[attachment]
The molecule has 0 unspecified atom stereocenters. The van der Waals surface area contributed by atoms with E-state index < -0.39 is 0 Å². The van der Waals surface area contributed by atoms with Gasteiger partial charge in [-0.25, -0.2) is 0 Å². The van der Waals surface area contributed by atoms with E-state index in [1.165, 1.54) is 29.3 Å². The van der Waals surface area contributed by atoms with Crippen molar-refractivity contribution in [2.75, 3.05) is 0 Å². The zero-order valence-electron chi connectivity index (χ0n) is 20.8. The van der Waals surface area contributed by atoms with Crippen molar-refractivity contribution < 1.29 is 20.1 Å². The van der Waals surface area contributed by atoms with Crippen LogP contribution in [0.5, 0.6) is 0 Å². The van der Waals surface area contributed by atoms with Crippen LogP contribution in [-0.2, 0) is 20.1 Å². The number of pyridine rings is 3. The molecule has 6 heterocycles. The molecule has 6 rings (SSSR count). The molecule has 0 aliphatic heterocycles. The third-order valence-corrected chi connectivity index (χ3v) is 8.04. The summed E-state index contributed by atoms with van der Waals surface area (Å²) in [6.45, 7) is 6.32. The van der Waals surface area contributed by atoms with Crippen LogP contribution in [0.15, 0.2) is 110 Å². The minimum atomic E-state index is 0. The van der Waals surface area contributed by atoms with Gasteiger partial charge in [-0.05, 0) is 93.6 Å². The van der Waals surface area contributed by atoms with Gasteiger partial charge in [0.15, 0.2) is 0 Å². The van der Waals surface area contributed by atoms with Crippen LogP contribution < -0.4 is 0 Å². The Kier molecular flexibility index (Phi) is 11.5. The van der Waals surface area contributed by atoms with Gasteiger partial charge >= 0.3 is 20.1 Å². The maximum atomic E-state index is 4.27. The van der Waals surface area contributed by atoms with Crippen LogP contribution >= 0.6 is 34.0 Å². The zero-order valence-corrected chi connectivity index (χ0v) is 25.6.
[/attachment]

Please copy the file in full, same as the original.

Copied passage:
The molecule has 0 unspecified atom stereocenters. The van der Waals surface area contributed by atoms with E-state index < -0.39 is 0 Å². The van der Waals surface area contributed by atoms with Gasteiger partial charge in [-0.25, -0.2) is 0 Å². The van der Waals surface area contributed by atoms with E-state index in [1.165, 1.54) is 29.3 Å². The van der Waals surface area contributed by atoms with Crippen molar-refractivity contribution in [2.75, 3.05) is 0 Å². The zero-order valence-electron chi connectivity index (χ0n) is 20.8. The van der Waals surface area contributed by atoms with Crippen molar-refractivity contribution < 1.29 is 20.1 Å². The van der Waals surface area contributed by atoms with Crippen LogP contribution in [0.5, 0.6) is 0 Å². The van der Waals surface area contributed by atoms with Crippen LogP contribution in [-0.2, 0) is 20.1 Å². The number of pyridine rings is 3. The molecule has 6 heterocycles. The molecule has 6 rings (SSSR count). The molecule has 0 aliphatic heterocycles. The third-order valence-corrected chi connectivity index (χ3v) is 8.04. The summed E-state index contributed by atoms with van der Waals surface area (Å²) in [6.45, 7) is 6.32. The van der Waals surface area contributed by atoms with Crippen LogP contribution in [0.15, 0.2) is 110 Å². The minimum atomic E-state index is 0. The van der Waals surface area contributed by atoms with Gasteiger partial charge in [-0.05, 0) is 93.6 Å². The van der Waals surface area contributed by atoms with Gasteiger partial charge in [0.15, 0.2) is 0 Å². The van der Waals surface area contributed by atoms with Crippen LogP contribution < -0.4 is 0 Å². The Kier molecular flexibility index (Phi) is 11.5. The van der Waals surface area contributed by atoms with Gasteiger partial charge >= 0.3 is 20.1 Å². The maximum atomic E-state index is 4.27. The van der Waals surface area contributed by atoms with Crippen LogP contribution >= 0.6 is 34.0 Å². The zero-order valence-corrected chi connectivity index (χ0v) is 25.6.